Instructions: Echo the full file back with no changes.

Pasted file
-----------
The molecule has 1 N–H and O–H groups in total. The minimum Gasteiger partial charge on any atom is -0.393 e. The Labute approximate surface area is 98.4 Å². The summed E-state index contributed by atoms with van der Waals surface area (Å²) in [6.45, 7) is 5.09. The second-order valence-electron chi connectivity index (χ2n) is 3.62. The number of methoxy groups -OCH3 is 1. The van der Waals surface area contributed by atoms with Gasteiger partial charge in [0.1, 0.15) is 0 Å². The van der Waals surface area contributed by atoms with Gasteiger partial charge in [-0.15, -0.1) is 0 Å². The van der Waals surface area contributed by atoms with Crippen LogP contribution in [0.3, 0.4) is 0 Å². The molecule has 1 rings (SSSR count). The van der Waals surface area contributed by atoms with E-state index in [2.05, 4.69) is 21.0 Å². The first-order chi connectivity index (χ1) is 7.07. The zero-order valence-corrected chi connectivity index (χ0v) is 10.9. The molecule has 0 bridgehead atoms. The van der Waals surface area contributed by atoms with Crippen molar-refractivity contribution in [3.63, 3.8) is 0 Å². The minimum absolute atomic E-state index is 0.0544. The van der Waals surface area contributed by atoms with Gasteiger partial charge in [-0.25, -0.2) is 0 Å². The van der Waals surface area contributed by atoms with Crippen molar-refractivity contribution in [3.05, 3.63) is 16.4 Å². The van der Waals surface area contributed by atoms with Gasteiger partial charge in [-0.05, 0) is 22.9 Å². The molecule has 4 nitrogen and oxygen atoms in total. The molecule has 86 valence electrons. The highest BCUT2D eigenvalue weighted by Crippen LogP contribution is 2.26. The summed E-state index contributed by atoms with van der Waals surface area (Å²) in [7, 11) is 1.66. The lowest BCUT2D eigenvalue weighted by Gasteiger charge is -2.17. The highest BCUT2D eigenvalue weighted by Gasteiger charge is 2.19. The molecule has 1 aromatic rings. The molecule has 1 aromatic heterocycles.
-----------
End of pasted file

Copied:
The molecule has 1 N–H and O–H groups in total. The minimum Gasteiger partial charge on any atom is -0.393 e. The Labute approximate surface area is 98.4 Å². The summed E-state index contributed by atoms with van der Waals surface area (Å²) in [6.45, 7) is 5.09. The second-order valence-electron chi connectivity index (χ2n) is 3.62. The number of methoxy groups -OCH3 is 1. The van der Waals surface area contributed by atoms with Gasteiger partial charge in [0.1, 0.15) is 0 Å². The van der Waals surface area contributed by atoms with Gasteiger partial charge in [-0.15, -0.1) is 0 Å². The van der Waals surface area contributed by atoms with Crippen LogP contribution in [0.3, 0.4) is 0 Å². The molecule has 1 rings (SSSR count). The van der Waals surface area contributed by atoms with E-state index in [2.05, 4.69) is 21.0 Å². The first-order chi connectivity index (χ1) is 7.07. The zero-order valence-corrected chi connectivity index (χ0v) is 10.9. The molecule has 0 bridgehead atoms. The van der Waals surface area contributed by atoms with Crippen molar-refractivity contribution in [3.63, 3.8) is 0 Å². The minimum absolute atomic E-state index is 0.0544. The van der Waals surface area contributed by atoms with Gasteiger partial charge in [-0.25, -0.2) is 0 Å². The van der Waals surface area contributed by atoms with Crippen molar-refractivity contribution in [3.05, 3.63) is 16.4 Å². The van der Waals surface area contributed by atoms with Gasteiger partial charge in [-0.05, 0) is 22.9 Å². The molecule has 4 nitrogen and oxygen atoms in total. The molecule has 86 valence electrons. The highest BCUT2D eigenvalue weighted by Crippen LogP contribution is 2.26. The summed E-state index contributed by atoms with van der Waals surface area (Å²) in [7, 11) is 1.66. The lowest BCUT2D eigenvalue weighted by Gasteiger charge is -2.17. The highest BCUT2D eigenvalue weighted by Gasteiger charge is 2.19. The molecule has 1 aromatic rings. The molecule has 1 aromatic heterocycles.